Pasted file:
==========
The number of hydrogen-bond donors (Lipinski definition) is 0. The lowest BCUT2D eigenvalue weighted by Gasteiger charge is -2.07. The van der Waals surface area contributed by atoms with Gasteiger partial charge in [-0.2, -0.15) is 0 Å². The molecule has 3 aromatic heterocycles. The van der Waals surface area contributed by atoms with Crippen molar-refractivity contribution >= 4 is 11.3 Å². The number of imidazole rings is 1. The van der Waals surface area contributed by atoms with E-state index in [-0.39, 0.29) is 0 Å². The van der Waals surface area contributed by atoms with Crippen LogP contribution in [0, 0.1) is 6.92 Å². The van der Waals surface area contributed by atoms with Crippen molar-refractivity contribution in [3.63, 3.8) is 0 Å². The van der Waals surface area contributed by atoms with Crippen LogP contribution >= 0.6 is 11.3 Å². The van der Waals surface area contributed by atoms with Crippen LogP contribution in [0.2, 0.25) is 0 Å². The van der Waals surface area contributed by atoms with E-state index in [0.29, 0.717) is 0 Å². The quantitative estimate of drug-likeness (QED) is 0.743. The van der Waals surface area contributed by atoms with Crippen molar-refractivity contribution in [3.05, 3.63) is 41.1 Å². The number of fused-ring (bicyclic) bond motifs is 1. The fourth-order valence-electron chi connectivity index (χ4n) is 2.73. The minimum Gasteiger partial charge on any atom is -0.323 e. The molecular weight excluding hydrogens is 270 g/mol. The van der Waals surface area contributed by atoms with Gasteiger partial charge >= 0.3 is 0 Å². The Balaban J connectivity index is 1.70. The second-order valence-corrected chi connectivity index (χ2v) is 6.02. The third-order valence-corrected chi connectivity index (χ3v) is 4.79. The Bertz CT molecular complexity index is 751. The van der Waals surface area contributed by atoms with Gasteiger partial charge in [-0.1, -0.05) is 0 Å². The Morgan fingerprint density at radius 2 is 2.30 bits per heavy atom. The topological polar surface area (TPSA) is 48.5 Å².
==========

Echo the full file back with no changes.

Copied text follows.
The number of hydrogen-bond donors (Lipinski definition) is 0. The lowest BCUT2D eigenvalue weighted by Gasteiger charge is -2.07. The van der Waals surface area contributed by atoms with Gasteiger partial charge in [-0.2, -0.15) is 0 Å². The molecule has 3 aromatic heterocycles. The van der Waals surface area contributed by atoms with Crippen molar-refractivity contribution >= 4 is 11.3 Å². The number of imidazole rings is 1. The van der Waals surface area contributed by atoms with E-state index in [-0.39, 0.29) is 0 Å². The van der Waals surface area contributed by atoms with Crippen LogP contribution in [0, 0.1) is 6.92 Å². The van der Waals surface area contributed by atoms with Crippen molar-refractivity contribution in [3.63, 3.8) is 0 Å². The van der Waals surface area contributed by atoms with Crippen LogP contribution >= 0.6 is 11.3 Å². The van der Waals surface area contributed by atoms with Crippen LogP contribution in [0.2, 0.25) is 0 Å². The van der Waals surface area contributed by atoms with E-state index in [0.29, 0.717) is 0 Å². The quantitative estimate of drug-likeness (QED) is 0.743. The van der Waals surface area contributed by atoms with Crippen molar-refractivity contribution in [3.05, 3.63) is 41.1 Å². The number of fused-ring (bicyclic) bond motifs is 1. The fourth-order valence-electron chi connectivity index (χ4n) is 2.73. The minimum Gasteiger partial charge on any atom is -0.323 e. The molecular weight excluding hydrogens is 270 g/mol. The van der Waals surface area contributed by atoms with Gasteiger partial charge >= 0.3 is 0 Å². The Balaban J connectivity index is 1.70. The second-order valence-corrected chi connectivity index (χ2v) is 6.02. The third-order valence-corrected chi connectivity index (χ3v) is 4.79. The Bertz CT molecular complexity index is 751. The van der Waals surface area contributed by atoms with Gasteiger partial charge in [-0.1, -0.05) is 0 Å². The Morgan fingerprint density at radius 2 is 2.30 bits per heavy atom. The topological polar surface area (TPSA) is 48.5 Å².